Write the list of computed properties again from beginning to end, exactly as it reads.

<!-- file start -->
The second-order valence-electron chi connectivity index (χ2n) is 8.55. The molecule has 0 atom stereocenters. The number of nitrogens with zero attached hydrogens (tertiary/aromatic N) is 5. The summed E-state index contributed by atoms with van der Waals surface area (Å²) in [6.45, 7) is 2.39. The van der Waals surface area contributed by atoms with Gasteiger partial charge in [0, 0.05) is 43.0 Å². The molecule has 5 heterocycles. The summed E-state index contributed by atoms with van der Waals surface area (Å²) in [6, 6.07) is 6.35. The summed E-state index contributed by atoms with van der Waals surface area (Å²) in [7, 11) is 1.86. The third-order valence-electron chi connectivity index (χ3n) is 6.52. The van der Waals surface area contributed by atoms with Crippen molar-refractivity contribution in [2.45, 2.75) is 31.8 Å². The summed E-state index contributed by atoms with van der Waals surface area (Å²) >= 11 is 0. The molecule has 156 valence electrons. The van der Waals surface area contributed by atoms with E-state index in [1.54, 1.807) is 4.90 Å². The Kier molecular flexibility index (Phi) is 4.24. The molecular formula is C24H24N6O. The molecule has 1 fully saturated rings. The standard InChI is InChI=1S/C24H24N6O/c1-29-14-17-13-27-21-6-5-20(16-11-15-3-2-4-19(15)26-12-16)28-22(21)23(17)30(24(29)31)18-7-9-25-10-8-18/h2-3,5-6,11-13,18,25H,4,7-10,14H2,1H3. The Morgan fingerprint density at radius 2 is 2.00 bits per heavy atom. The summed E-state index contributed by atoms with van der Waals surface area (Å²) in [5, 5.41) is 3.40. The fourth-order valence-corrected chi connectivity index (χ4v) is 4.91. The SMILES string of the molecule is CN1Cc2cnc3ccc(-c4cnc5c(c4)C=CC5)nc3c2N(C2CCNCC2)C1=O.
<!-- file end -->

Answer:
The second-order valence-electron chi connectivity index (χ2n) is 8.55. The molecule has 0 atom stereocenters. The number of nitrogens with zero attached hydrogens (tertiary/aromatic N) is 5. The summed E-state index contributed by atoms with van der Waals surface area (Å²) in [6.45, 7) is 2.39. The van der Waals surface area contributed by atoms with Gasteiger partial charge in [0, 0.05) is 43.0 Å². The molecule has 5 heterocycles. The summed E-state index contributed by atoms with van der Waals surface area (Å²) in [6, 6.07) is 6.35. The summed E-state index contributed by atoms with van der Waals surface area (Å²) in [7, 11) is 1.86. The third-order valence-electron chi connectivity index (χ3n) is 6.52. The van der Waals surface area contributed by atoms with Crippen molar-refractivity contribution in [2.45, 2.75) is 31.8 Å². The summed E-state index contributed by atoms with van der Waals surface area (Å²) >= 11 is 0. The molecule has 156 valence electrons. The van der Waals surface area contributed by atoms with E-state index in [1.54, 1.807) is 4.90 Å². The Kier molecular flexibility index (Phi) is 4.24. The molecular formula is C24H24N6O. The molecule has 1 fully saturated rings. The standard InChI is InChI=1S/C24H24N6O/c1-29-14-17-13-27-21-6-5-20(16-11-15-3-2-4-19(15)26-12-16)28-22(21)23(17)30(24(29)31)18-7-9-25-10-8-18/h2-3,5-6,11-13,18,25H,4,7-10,14H2,1H3. The Morgan fingerprint density at radius 2 is 2.00 bits per heavy atom. The summed E-state index contributed by atoms with van der Waals surface area (Å²) in [5, 5.41) is 3.40. The fourth-order valence-corrected chi connectivity index (χ4v) is 4.91. The SMILES string of the molecule is CN1Cc2cnc3ccc(-c4cnc5c(c4)C=CC5)nc3c2N(C2CCNCC2)C1=O.